The Martin Baltimore bomber ditched while carrying two RAF crew, an Australian airman and a Canadian gunner out of Malta on June 15, 1942. One of the Britons died but his three crewmates were rescued by fishermen before the US-built craft sank to its resting place.
Experts spotted the fuselage four years ago while viewing footage from a robot submarine, but have only just managed to confirm its identity.
Fabio Portella, the Sicilian diver who discovered the rare craft held a ceremony in honour of the airmen.
He said: “It was a really emotional moment. It was 80 years to the day since the plane crashed and we held a commemoration on our boat.”
Military experts say the RAF personnel were pilot Sgt Francis William Baum and air gunner Sgt Robert Tettrell Purslow. Tragically, Sgt Purslow survived only to die in a prisoner of war camp in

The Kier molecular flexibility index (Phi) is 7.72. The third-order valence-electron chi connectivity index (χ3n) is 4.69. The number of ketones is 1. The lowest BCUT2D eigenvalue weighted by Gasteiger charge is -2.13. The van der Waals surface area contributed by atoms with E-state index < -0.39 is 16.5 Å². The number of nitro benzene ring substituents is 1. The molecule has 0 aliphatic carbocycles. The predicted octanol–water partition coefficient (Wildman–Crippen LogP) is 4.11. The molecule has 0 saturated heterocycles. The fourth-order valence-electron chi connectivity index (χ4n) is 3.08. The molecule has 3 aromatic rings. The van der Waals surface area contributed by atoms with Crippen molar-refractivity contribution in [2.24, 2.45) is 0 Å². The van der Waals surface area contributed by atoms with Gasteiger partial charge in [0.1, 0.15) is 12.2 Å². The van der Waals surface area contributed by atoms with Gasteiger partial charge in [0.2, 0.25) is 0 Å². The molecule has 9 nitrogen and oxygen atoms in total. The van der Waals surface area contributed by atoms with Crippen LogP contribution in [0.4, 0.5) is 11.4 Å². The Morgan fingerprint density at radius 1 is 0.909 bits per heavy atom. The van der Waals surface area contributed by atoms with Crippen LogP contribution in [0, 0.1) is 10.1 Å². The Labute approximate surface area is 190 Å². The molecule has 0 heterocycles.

Wolfsberg, Austria, the next year. They were joined by Royal Australian Air Force observer Sgt Alick Greaves and Royal Canadian Air Force gunner Sgt William Edward Fincham.
Sgt Greaves was killed on impact and buried in a war cemetery in Tunisia.
Fabio added: “The good condition it is in proves it is the aircraft locals describe landing on water before sinking.
“But you can see damage to the nose, which is exactly where Greaves was sitting.”
The wreck site is off Linosa, a tiny island near Sicily. Locals told Fabio how the plane ditched after being shot down or suffering engine failure.
He then cross-referenced records to identify it as a Martin 187 Baltimore light attack bomber, which was out scouting Italian navy ships threatening Allied vessels.